This is pretty much recycled from this channel. But the relevance is greater now than when it was written.
Perhaps this should have been posted under “Post-Conservative Modern”. Relevance? What relevance? A Deep Thinker with a tech fetish waxes silly about spaceflight. He’s right about Sagan; the rest, not so much. Human spaceflight is a dumb idea however you try to justify it. Spending federal dollars we don’t have on a distorted religious impulse is even dumber.
1.) Now is not the time. We are skating near the edge of financial meltdown. We can rebuild the capability later on, and do not need to shed too many tears over the American aerospace establishment’s radical diminishment. Yes, certain sorts of knowledge have been and will be lost. But we don’t have very many stone-masons of late-19th-century-quality around any more either, but we could recapture most of that quality if we decided to dramatically up the demand for fine stone-work.
2.) (And bobo-porcher me, my stone-mason example is reminding me I’d probably rather want however many fine new public buildings we could get for the Mars money than the mission itself. I get more inspired by the day-by-day usable grandeur of something like the New York Public Library Reading Room than by the prospect of maybe a month of Mars panoramas on the telly.)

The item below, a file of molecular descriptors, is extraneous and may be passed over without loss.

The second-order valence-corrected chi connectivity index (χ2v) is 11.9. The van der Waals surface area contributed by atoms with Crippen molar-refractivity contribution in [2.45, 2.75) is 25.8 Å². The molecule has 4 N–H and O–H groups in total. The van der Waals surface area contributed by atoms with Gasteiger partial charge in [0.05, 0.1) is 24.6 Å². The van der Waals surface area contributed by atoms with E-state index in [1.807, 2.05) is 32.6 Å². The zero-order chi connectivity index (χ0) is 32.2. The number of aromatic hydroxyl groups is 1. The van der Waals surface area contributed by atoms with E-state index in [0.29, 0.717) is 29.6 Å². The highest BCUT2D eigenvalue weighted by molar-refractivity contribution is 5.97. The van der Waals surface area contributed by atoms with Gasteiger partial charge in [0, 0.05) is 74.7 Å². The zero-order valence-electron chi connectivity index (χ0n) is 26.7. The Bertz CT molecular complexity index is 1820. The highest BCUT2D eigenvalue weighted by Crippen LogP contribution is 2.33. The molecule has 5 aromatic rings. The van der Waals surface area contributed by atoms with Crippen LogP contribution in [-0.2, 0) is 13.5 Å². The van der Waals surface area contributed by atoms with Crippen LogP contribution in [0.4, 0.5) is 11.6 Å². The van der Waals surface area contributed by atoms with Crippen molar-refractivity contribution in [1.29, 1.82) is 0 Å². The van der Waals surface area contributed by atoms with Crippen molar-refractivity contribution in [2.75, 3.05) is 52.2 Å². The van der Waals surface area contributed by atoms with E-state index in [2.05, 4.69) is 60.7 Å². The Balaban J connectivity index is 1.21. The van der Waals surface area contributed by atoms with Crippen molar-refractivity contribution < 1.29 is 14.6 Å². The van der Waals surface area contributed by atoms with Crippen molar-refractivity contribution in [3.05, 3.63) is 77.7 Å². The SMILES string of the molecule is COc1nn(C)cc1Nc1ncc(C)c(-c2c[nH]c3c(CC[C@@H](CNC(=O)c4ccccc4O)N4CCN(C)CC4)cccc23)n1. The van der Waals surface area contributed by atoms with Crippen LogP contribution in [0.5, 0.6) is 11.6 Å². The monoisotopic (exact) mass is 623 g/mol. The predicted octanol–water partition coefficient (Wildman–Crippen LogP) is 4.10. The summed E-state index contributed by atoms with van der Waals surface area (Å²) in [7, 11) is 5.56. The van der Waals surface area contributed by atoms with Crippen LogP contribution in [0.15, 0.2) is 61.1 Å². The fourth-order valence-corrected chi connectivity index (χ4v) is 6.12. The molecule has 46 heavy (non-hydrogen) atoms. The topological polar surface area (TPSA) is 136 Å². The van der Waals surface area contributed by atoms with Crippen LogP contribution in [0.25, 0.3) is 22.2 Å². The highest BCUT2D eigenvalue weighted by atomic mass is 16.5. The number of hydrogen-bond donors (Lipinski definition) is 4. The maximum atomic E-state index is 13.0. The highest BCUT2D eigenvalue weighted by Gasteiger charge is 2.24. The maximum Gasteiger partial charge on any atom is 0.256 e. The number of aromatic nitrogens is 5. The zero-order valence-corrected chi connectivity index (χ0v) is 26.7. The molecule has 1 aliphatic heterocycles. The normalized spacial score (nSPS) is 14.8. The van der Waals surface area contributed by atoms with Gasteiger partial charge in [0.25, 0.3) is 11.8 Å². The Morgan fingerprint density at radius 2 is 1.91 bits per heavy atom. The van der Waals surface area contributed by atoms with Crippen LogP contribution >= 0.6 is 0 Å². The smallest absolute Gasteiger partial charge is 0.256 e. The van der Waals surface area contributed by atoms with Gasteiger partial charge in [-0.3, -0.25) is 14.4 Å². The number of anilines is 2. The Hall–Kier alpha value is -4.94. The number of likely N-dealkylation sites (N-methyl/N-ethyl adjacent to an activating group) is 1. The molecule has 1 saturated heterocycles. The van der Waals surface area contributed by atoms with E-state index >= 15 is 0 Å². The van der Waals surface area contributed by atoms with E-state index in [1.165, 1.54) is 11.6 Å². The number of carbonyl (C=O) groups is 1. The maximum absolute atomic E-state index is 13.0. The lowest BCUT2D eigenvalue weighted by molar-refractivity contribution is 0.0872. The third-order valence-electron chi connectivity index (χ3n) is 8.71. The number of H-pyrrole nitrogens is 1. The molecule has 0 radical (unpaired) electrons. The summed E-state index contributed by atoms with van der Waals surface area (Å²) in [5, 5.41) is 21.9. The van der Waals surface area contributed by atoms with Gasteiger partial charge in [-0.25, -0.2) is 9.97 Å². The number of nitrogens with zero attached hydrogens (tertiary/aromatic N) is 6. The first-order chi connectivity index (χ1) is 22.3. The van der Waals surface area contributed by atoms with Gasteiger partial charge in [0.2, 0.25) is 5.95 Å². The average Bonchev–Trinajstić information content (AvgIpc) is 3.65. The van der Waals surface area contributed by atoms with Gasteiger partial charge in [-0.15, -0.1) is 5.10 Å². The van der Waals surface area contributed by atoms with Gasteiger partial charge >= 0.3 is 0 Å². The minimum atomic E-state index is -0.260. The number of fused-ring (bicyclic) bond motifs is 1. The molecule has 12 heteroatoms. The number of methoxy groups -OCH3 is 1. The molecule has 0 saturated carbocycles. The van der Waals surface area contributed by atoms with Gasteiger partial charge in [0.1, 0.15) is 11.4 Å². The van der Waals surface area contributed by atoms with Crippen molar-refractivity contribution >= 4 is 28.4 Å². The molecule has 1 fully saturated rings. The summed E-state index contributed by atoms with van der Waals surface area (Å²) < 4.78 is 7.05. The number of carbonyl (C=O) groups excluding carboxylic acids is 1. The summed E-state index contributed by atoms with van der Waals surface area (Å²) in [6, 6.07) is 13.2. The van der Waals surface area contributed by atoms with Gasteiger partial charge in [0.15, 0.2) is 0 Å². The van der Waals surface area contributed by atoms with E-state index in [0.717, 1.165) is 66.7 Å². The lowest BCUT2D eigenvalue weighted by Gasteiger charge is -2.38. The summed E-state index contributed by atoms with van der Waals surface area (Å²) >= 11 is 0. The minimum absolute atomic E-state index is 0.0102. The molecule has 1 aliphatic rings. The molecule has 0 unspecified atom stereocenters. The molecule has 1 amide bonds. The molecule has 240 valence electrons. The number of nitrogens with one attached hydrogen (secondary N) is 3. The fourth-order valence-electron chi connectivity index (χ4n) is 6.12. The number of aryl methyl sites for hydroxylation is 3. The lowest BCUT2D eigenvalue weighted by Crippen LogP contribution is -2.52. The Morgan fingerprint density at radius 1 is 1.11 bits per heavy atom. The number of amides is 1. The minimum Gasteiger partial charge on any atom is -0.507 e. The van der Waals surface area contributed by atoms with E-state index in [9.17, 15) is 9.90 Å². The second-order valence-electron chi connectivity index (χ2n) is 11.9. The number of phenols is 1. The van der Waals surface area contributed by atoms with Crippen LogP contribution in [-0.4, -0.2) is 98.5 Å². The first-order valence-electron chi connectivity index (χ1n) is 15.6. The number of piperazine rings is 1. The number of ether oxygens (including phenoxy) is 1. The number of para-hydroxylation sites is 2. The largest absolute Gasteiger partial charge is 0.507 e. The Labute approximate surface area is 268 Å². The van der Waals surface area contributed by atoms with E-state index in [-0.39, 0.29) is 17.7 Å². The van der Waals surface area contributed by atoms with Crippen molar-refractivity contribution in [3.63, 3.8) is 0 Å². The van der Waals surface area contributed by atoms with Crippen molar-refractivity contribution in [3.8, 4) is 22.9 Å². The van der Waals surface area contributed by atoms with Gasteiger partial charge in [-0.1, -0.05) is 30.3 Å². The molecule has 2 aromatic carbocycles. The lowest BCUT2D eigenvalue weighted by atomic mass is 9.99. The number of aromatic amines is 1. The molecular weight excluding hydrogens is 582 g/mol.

3.) The Moon was a natural target for Right Stuff aspiration–it is seen by the naked eye as another world, and involves a voyage that is a matter of days. A manned Mars mission is drawn out, very, very expensive, and just cannot answer the “Why?” question as intuitively for nearly as many people. With the Moon, the question could be answered with
a) It’s not just there, it’s right there.
b) We’ve never done such a thing.
And we could add:
c) The Cold War with the USSR is a dangerous fact of life (not a conjecture like Peter’s coming-conflict with China) and doing this will be a boost for our side. Indeed, the Wolfe essay Peter’s Big Think piece links to makes this THE reason people embraced it.
With Mars, the “because it’s there” rationale has to face the “but so are Jupiter’s and Saturn’s moons…where do we stop” response.
And we have done such a thing–we sent our guys through space, landed them on another world, a brought them back.
4.) So a Mars mission, particularly in our lifetime, would actually feel like a rather forced effort to inspire America and rekindle our romance with science.
5.) In time, more provisions to blow-up or redirect Earth-bound Comets/Asteroids, and to set up moon/space stations, can address Peter’s apparent fear of “oops”-type or “unprepared”-type species extinctions. The market incentives for moon/asteroid materials might be the key to avoiding the collective action problem faced here. But otherwise, the risk is too hypothetical to function as a winning public argument for doing something (as opposed to not doing something, as with Yucca Mountain).
6.) Let’s let our national purposes come to us naturally, shown to us by the needs of the time as was the case with JFK’s push, and…